4) LOC (line of credit-unsecured)- a great item to have especially if the interest rate borrowing is low. You can actually use a line of credit for other investments if the ROI (return on investment) is higher than the rate on the LOC. Also great for LARGE purchases such as home repairs that will build more equity into a home.
5) HELOC (home equity line of credit)- usually less interest rate then a LOC and can also be used for the same thing. Keep in mind that this loan is directly tied to your homes’ value and current mortgage balance.

Please keep in mind that the above is only my opinion. When I have some more time I will post some more opinions.

I think the information provided is great; I will definitely look into the second agency to see if there is any way I can get a free report as well. If I am able to, I will definitely update with the information needed. I also agree that credit should be taught to kids as credit has such a huge impact on every day life. We will all use credit in one way or another and very few (myself included!) have an understanding on how our credit rating is calculated and how this affects the rate at which we can get our mortgages or other types of loans. Thanks for sharing!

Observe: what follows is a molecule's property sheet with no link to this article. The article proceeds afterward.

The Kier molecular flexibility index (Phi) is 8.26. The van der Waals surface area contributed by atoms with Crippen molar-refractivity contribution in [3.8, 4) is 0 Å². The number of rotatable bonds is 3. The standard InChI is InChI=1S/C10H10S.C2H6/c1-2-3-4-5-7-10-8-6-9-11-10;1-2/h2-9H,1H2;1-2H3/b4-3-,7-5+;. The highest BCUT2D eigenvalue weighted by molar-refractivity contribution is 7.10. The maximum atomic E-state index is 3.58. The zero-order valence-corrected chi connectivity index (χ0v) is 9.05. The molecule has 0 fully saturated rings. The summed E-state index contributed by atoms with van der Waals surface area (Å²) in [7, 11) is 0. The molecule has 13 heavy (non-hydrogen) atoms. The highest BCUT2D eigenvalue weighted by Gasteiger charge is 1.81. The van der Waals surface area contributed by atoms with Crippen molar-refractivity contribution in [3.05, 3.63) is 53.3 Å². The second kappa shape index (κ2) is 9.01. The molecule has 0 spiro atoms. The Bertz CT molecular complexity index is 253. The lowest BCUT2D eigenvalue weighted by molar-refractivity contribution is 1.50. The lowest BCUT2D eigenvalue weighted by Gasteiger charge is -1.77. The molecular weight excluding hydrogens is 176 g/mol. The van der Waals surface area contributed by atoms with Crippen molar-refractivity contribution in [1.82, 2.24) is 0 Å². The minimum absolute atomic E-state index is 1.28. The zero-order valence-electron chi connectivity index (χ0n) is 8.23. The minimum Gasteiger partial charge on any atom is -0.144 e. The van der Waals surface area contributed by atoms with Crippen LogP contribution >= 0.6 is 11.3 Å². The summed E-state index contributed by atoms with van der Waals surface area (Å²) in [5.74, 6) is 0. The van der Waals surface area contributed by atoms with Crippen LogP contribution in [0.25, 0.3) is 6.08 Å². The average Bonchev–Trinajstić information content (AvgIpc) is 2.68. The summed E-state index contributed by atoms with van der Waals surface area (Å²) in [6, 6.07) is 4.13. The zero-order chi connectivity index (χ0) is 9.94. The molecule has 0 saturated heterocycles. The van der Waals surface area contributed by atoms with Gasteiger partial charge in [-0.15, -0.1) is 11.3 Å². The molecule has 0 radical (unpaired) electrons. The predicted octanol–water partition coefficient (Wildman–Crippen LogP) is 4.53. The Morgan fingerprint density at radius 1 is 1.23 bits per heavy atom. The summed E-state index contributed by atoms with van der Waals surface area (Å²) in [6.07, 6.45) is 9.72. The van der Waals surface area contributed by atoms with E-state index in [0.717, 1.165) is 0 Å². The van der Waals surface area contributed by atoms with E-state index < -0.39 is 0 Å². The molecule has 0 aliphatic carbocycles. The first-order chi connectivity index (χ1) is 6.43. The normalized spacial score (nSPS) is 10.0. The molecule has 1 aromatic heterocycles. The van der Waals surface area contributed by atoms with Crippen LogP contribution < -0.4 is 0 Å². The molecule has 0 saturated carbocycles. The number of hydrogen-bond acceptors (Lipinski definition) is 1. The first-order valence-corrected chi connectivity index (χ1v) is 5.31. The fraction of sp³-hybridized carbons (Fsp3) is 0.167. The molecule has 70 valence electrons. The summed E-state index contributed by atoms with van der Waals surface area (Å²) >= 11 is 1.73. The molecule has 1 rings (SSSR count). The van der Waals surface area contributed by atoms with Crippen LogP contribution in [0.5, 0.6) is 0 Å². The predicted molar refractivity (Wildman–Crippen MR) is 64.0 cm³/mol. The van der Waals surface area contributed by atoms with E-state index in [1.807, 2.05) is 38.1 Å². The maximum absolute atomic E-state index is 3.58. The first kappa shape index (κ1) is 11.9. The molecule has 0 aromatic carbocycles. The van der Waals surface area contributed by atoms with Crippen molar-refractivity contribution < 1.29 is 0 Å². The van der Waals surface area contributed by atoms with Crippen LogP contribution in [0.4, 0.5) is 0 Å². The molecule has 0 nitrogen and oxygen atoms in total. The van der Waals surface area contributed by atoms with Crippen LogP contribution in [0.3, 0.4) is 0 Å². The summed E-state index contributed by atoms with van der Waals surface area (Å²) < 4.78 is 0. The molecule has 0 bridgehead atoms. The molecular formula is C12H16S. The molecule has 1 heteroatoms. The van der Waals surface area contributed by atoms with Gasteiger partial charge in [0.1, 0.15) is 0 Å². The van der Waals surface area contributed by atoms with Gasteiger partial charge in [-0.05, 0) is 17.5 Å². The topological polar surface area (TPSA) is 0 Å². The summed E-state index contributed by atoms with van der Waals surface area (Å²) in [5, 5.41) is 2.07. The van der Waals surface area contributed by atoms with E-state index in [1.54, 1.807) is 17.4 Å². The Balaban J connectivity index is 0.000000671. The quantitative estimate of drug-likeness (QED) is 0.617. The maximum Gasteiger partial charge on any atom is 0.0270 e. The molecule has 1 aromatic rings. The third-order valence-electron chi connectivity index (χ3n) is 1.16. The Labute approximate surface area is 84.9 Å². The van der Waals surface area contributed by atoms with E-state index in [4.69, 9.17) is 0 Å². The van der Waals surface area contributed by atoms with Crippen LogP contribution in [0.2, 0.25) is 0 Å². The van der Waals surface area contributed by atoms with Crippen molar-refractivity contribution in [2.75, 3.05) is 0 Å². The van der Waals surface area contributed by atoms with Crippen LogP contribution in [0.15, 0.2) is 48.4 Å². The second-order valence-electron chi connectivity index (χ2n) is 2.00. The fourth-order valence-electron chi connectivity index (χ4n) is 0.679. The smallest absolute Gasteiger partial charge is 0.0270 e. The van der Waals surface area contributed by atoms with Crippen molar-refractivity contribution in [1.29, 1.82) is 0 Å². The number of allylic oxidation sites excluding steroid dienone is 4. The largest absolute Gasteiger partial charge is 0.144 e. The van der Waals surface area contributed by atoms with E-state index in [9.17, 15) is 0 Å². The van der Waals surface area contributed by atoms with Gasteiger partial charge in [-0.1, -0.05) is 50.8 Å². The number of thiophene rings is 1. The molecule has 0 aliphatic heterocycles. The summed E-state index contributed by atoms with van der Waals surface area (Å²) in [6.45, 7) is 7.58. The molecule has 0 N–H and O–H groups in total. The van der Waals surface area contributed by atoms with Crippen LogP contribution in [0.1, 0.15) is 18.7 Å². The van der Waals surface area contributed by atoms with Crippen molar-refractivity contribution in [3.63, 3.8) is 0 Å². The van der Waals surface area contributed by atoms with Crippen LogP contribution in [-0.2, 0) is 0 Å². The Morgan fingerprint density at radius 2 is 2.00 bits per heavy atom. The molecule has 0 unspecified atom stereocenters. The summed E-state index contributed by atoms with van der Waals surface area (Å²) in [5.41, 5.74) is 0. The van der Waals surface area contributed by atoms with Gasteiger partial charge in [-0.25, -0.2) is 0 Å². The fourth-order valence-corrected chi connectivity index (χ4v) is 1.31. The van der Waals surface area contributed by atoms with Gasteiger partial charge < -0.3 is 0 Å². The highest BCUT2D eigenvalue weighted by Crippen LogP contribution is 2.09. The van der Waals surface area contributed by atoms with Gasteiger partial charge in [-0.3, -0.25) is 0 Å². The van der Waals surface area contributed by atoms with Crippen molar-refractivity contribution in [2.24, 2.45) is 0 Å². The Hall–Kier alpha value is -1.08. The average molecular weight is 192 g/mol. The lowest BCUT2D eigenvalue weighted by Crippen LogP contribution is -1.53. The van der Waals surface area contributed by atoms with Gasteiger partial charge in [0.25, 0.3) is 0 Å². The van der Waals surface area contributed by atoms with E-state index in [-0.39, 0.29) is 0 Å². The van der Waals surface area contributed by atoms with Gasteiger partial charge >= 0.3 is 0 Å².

Did this week fly by for you as well? I hope you all have a wonderful weekend, and safe travels to the friends heading off to sunny destinations!

I need your help! As this is a new blog, please spread the word on Facebook and/or Twitter! Or email the link to a friend or family member! Thanks for the support!

Time for Annual Credit Report!

A friend once described your credit history as your financial fingerprint. I thought it was the perfect analogy. Your credit rating is a measure of how dependable you are on repaying your debts, whether they are credit cards or car loans or mortgages. A good rating determines how easily you can obtain more credit as well as the rate you would pay to borrow the money.